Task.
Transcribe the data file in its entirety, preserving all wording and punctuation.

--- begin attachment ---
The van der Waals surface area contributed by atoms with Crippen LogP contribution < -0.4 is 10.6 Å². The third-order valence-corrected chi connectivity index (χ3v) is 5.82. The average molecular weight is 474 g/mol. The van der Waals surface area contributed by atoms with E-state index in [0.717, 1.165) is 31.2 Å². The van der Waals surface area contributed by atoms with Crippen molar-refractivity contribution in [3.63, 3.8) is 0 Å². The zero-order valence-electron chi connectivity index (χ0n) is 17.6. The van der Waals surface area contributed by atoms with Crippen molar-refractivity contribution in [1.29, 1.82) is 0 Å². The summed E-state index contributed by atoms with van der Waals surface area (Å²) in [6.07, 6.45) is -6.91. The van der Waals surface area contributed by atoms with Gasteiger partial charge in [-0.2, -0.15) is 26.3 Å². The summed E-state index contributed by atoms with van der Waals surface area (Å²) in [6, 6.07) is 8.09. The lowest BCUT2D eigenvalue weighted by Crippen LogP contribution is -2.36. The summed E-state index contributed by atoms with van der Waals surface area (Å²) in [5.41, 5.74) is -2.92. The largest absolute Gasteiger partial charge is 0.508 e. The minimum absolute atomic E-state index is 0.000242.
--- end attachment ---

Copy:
The van der Waals surface area contributed by atoms with Crippen LogP contribution < -0.4 is 10.6 Å². The third-order valence-corrected chi connectivity index (χ3v) is 5.82. The average molecular weight is 474 g/mol. The van der Waals surface area contributed by atoms with E-state index in [0.717, 1.165) is 31.2 Å². The van der Waals surface area contributed by atoms with Crippen molar-refractivity contribution in [3.63, 3.8) is 0 Å². The zero-order valence-electron chi connectivity index (χ0n) is 17.6. The van der Waals surface area contributed by atoms with Crippen molar-refractivity contribution in [1.29, 1.82) is 0 Å². The summed E-state index contributed by atoms with van der Waals surface area (Å²) in [6.07, 6.45) is -6.91. The van der Waals surface area contributed by atoms with Gasteiger partial charge in [-0.2, -0.15) is 26.3 Å². The summed E-state index contributed by atoms with van der Waals surface area (Å²) in [6, 6.07) is 8.09. The lowest BCUT2D eigenvalue weighted by Crippen LogP contribution is -2.36. The summed E-state index contributed by atoms with van der Waals surface area (Å²) in [5.41, 5.74) is -2.92. The largest absolute Gasteiger partial charge is 0.508 e. The minimum absolute atomic E-state index is 0.000242.